A merger with Evert McCabe's competing package delivery business helped the company redefine its primary charge. With enhancements to telephones reducing dependency on messenger companies, in 1913 the American Messenger Company shifted its focus to delivering packages from grocery and drug stores to customers' homes. The company's name changed to Merchants Parcel Delivery, highlighting its new mission.

After adding Evert's motorcycles and a Ford Model T to its transportation reserve, the company began to consolidate its deliveries so that all packages for a specific neighborhood would be loaded onto the same vehicle, maximizing use of resources while keeping expenses low.

The business grew quickly, thanks to the company's dedication to its customers. Jim Casey and his colleagues became experts in fulfilling the needs of the drug and grocery stores. In most cases, the company's employees worked onsite at the stores to ease distribution efforts.

The final founding member of the company, Charlie Soderstrom, joined the firm in 1916. With his expert knowledge of automobiles, he helped manage the company's rapidly expanding fleet of delivery vehicles.

The young company's visionary leaders saw a new opportunity to promote their business, and ultimately persuaded retailers to outsource delivery services to their company. The executives had to create an element of trust and credibility for the retail stores to agree, and those businesses had to overcome faith in their own systems in order to cede to a third party. In 1918, three of Seattle's leading department stores became customers, abandoning their own internal delivery efforts, and turning over business to Merchants Parcel Delivery.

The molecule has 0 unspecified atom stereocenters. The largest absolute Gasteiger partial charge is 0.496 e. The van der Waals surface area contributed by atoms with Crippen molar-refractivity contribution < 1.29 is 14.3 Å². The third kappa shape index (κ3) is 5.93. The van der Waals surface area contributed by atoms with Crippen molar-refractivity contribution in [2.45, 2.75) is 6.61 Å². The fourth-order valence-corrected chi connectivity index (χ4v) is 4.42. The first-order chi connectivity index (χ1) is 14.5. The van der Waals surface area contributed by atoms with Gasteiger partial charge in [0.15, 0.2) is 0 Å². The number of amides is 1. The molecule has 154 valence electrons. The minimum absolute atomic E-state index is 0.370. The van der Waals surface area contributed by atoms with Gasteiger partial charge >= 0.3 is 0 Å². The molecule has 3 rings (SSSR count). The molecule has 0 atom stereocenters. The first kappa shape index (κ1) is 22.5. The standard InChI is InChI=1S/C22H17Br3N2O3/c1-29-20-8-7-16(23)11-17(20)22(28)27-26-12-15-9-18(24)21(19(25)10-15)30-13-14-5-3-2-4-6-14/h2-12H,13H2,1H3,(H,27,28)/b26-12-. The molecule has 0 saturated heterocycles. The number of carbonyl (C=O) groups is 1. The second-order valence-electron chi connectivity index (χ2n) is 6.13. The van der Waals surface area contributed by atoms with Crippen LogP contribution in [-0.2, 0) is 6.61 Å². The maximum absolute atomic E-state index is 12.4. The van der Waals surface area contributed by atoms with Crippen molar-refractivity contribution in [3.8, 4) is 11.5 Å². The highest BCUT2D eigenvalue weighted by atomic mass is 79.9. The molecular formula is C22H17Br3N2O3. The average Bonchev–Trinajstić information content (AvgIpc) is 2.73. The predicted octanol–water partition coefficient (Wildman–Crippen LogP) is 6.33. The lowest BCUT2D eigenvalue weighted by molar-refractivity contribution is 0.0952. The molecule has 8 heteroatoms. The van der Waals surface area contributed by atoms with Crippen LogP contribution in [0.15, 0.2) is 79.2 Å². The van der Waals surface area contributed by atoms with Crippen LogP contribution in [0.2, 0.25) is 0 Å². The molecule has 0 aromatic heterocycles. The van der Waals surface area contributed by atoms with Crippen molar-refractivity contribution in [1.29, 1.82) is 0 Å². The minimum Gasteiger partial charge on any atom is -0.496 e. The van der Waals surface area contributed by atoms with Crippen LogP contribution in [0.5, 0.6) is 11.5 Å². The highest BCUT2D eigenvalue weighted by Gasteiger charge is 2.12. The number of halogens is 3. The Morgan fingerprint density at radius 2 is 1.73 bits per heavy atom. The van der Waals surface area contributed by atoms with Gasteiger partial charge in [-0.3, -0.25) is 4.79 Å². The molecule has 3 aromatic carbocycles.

1919-1930: Entering the Common Carrier Era

In 1919, the company made its first expansion beyond Seattle to Oakland, California, where the name United Parcel Service debuted. "United" reflected the company's consolidated shipments, while "Parcel" indicated the kinds of deliveries the company made, and "Service," noted Charlie Soderstrom, "is all we have to offer." During the same year, Charlie was credited with the idea of painting all the company's cars brown, chosen for its stately appearance.

In addition to changing its name, United Parcel Service continued to develop new approaches to its operations. In 1922, the company acquired a business in Los Angeles that offered "wholesale delivery" service, shipping products from the manufacturer to the distributor. This section of the company quickly began providing its product transportation services to the public, in the same way that the U.S. Postal Service did. This was known as common carrier service. The acquisition of common carrier rights enabled the company to deliver packages to private and commercial customer addresses. This step placed UPS in direct competition with the USPS. The offerings included daily pickups, cash-on-delivery payment acceptance, automatic return of undeliverable packages, and weekly billing, all at rates competitive with the post office. Common carrier services began slowly at UPS, spreading first throughout southern California.